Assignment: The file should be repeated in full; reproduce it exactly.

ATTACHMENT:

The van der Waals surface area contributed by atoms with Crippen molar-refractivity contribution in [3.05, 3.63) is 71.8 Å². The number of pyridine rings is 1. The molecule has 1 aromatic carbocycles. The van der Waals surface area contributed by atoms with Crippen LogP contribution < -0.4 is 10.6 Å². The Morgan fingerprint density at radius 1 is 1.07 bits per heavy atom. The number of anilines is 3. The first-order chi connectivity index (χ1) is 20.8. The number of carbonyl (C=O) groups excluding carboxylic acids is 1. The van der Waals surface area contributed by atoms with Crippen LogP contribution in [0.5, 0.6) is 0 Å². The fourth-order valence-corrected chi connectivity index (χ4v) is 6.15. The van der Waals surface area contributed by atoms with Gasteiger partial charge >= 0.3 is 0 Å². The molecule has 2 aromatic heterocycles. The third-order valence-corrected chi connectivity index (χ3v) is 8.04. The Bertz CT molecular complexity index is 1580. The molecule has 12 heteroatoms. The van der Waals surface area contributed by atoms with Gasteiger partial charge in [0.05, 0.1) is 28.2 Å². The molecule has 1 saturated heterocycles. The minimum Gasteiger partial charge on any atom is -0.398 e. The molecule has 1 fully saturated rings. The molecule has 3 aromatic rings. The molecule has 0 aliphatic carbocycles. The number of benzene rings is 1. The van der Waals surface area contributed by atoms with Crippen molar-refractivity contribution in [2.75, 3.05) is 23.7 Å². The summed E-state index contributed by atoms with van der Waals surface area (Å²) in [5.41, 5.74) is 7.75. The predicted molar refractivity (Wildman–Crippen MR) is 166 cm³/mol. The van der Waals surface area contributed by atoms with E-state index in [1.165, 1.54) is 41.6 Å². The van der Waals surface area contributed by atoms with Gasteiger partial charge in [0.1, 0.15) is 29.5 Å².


The van der Waals surface area contributed by atoms with Crippen molar-refractivity contribution in [3.05, 3.63) is 71.8 Å². The number of pyridine rings is 1. The molecule has 1 aromatic carbocycles. The van der Waals surface area contributed by atoms with Crippen LogP contribution < -0.4 is 10.6 Å². The Morgan fingerprint density at radius 1 is 1.07 bits per heavy atom. The number of anilines is 3. The first-order chi connectivity index (χ1) is 20.8. The number of carbonyl (C=O) groups excluding carboxylic acids is 1. The van der Waals surface area contributed by atoms with Crippen LogP contribution in [0.5, 0.6) is 0 Å². The fourth-order valence-corrected chi connectivity index (χ4v) is 6.15. The van der Waals surface area contributed by atoms with Gasteiger partial charge >= 0.3 is 0 Å². The molecule has 2 aromatic heterocycles. The third-order valence-corrected chi connectivity index (χ3v) is 8.04. The Bertz CT molecular complexity index is 1580. The molecule has 12 heteroatoms. The van der Waals surface area contributed by atoms with Gasteiger partial charge in [0.05, 0.1) is 28.2 Å². The molecule has 1 saturated heterocycles. The minimum Gasteiger partial charge on any atom is -0.398 e. The molecule has 1 fully saturated rings. The molecule has 3 aromatic rings. The molecule has 0 aliphatic carbocycles. The number of benzene rings is 1. The van der Waals surface area contributed by atoms with Crippen molar-refractivity contribution in [2.75, 3.05) is 23.7 Å². The summed E-state index contributed by atoms with van der Waals surface area (Å²) in [5.41, 5.74) is 7.75. The predicted molar refractivity (Wildman–Crippen MR) is 166 cm³/mol. The van der Waals surface area contributed by atoms with E-state index in [1.165, 1.54) is 41.6 Å². The van der Waals surface area contributed by atoms with Gasteiger partial charge in [0.1, 0.15) is 29.5 Å².